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Harvard Dodges Fees for Criminal Probe of Professor’s China Ties

Jan. 11, 2022, 4:10 PM

A Harvard University professor convicted of lying to federal officials about his business dealings with China’s Wuhan University of Technology lost his bid to force the school to pay his attorneys’ fees and defense costs, Massachusetts’ top court said.

Charles Lieber chaired Harvard’s chemistry and chemical biology department and was principal investigator of a research group funded primarily through grants from the Department of Defense and the National Institutes of Health.

According to correspondence found on Lieber’s Harvard email account, he entered into three contracts with WUT, one relating to his participation in a program designed by the Chinese government to attract foreign scientific talent called the “Thousand Talents Plan.” He failed to disclose these contracts and affiliations to Harvard in annual outside financial activity reports and periodic financial conflict of interest disclosure forms.

In December a federal jury found Lieber guilty on charges of making false statements to federal investigators about his work for China, filing false tax returns, and failing to report a Chinese bank account.

Lieber sued Harvard seeking advance payment of his legal fees and expenses under the school’s indemnification policy. A judge rightly concluded that Lieber is unlikely to succeed and denied his motion for a preliminary injunction to compel Harvard to pay, the Supreme Judicial Court of Massachusetts said Monday.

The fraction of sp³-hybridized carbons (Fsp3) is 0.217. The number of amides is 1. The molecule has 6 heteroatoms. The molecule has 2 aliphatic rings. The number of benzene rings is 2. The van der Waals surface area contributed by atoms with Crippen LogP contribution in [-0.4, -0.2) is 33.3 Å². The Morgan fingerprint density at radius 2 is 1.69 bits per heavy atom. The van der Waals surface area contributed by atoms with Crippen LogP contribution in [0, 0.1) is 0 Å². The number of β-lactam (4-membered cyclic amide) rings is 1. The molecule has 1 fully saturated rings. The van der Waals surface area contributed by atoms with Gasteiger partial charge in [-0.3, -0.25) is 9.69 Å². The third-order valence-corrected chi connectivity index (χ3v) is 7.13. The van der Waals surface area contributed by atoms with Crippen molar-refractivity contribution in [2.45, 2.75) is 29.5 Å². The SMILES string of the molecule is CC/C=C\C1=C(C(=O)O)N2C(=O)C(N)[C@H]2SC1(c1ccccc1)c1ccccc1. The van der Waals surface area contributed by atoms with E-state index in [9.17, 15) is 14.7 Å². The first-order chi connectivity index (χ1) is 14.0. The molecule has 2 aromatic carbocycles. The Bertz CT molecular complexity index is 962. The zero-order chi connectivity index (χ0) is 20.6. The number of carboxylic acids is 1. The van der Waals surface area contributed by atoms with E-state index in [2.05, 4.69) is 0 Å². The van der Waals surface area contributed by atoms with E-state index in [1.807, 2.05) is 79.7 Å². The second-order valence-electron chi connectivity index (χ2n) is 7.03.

Harvard argued that advance indemnification was likely to be precluded for Lieber under a number of exceptions set forth in the policy, including cases where the individual failed to act in good faith, engaged in criminal activity, or violated Harvard policies. The school concluded it was reasonably likely that Lieber had lied or consciously withheld information from both the school and the government, and failed to make required disclosures in his financial and conflict of interest reports, in violation of school policy.

The school has a great deal of discretion under Massachusetts law and its own policy on whether to grant advance indemnification, and its conclusion regarding Lieber “was made consistent with the plain meaning of the policy,” Chief Justice Kimberly S. Budd said.

The case is Lieber v. President & Fellows of Harvard Coll., Mass., No. SJC-13141, 1/10/22.

To contact the reporter on this story: Brian Flood in Washington at bflood@bloomberglaw.com

To contact the editors responsible for this story: Rob Tricchinelli at rtricchinelli@bloomberglaw.com; Patrick L. Gregory at pgregory@bloomberglaw.com